So I think that cross training and being comfortable with moving people around as a manager is very very important. And I think as the person themselves being excited about doing that and being excited about learning all of these different technologies. You don't have to be an expert in absolutely everything.

Todd Erickson:

But you need to have some understanding of it. And it also helps you develop that empathy, as Tyler was talking about. When the security guy comes to you and says what are you doing, this is going to be really scary for us, you have to understand why he's saying that.

Rob Boyd:

Patience with the security team is never easy.

Todd Erickson:

It's a skill to learn. Yes.

Rob Boyd:

Sometimes not as bad as the storage team, but it's like they touch everything and they've got that trump card because they're security. And we have to get sign off on everything, or at least we should be getting sign off on them, that projects are going to be where they're supposed to be.

Rob Boyd:

But that's all part of the process. I cut you off, Todd. I didn't mean to.

Todd Erickson:

That's all right.

Rob Boyd:

But yeah, no, I think you're expanding on more of the same. Nathan, I don't know if we can get more practical here with regards to in your experience. Because you've seen this from a couple of different fences, or sides of the fence so to speak.

Rob Boyd:

Both as a consultant working for a manufacturer and working with a lot of different customers. What do you think ... where do you think they're hitting the mark and where do you think maybe we still need to understand this better?

Nathan Pearce:

Yeah. I really like what Todd was saying there. And I just wanted to show I could get your name right as well, Todd. Apologies earlier.

Nathan Pearce:

Getting people to work together and understanding a little bit of the teams around you really is super important. You can't live in your own little world in your silo anymore. We used to have ... this was common in the five nines era where you have a meeting and meet all the team architects and they'd not invite one and it would always be straightaway that's the disruptive team. They're not in this meeting to tell me how the system runs here.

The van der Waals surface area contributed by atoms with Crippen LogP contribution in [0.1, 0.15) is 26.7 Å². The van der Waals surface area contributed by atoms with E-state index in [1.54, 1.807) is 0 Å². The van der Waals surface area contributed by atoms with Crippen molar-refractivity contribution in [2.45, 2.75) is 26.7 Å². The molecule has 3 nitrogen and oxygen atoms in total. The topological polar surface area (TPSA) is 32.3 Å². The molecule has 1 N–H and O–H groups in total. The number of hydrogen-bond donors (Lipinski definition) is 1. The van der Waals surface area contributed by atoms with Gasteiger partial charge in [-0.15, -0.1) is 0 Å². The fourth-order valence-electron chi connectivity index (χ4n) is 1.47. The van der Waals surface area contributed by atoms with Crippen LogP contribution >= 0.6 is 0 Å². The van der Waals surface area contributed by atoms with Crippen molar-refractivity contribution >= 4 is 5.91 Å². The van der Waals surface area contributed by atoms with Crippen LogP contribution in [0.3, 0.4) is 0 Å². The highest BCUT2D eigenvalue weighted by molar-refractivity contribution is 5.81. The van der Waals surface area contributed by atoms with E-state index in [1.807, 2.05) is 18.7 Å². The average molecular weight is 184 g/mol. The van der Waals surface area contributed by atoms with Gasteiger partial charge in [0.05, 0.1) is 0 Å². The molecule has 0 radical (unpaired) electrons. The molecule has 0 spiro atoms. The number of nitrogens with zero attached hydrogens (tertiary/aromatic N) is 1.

Nathan Pearce:

And that type of thinking just does not work anymore. And yes there's lots of tools to learn. But I would strongly encourage people that those tools, those scripting languages, etc., to look at that as just 50%. Because over time they will change.

Nathan Pearce:

You will learn a new scripting language will come along. And that will change. But this philosophy, this mindset of I must not understand the impact of what I do on that team and what do they need to get from me as part of this pipeline of this reproducible operations that's going to support them being effective and reach their goals.

Nathan Pearce:

And only when we have that common approach are we going to be able to realize this dream of safely being in continuous improvement. And for example, like security. Like getting them less focused on everything having to be a manual policy that I'm typing down and understanding working with them to teach them that what if I'm presenting this metadata from the app at the time of building it and you build your policy programmatically around my metadata and you could have 80% of your policy tuning done if you join us in this pattern, this templatization of surfaces and apps.

Nathan Pearce:

So so much can be achieved by breaking down these barriers. But so much of it is culture. In an organization you need the 50% of the skills and the frameworks and tooling and the scripting. But then you need to get buy-in. And that comes from possibly buy-in higher up in the business to convince these people you got to come to these meetings. This is critical for our success.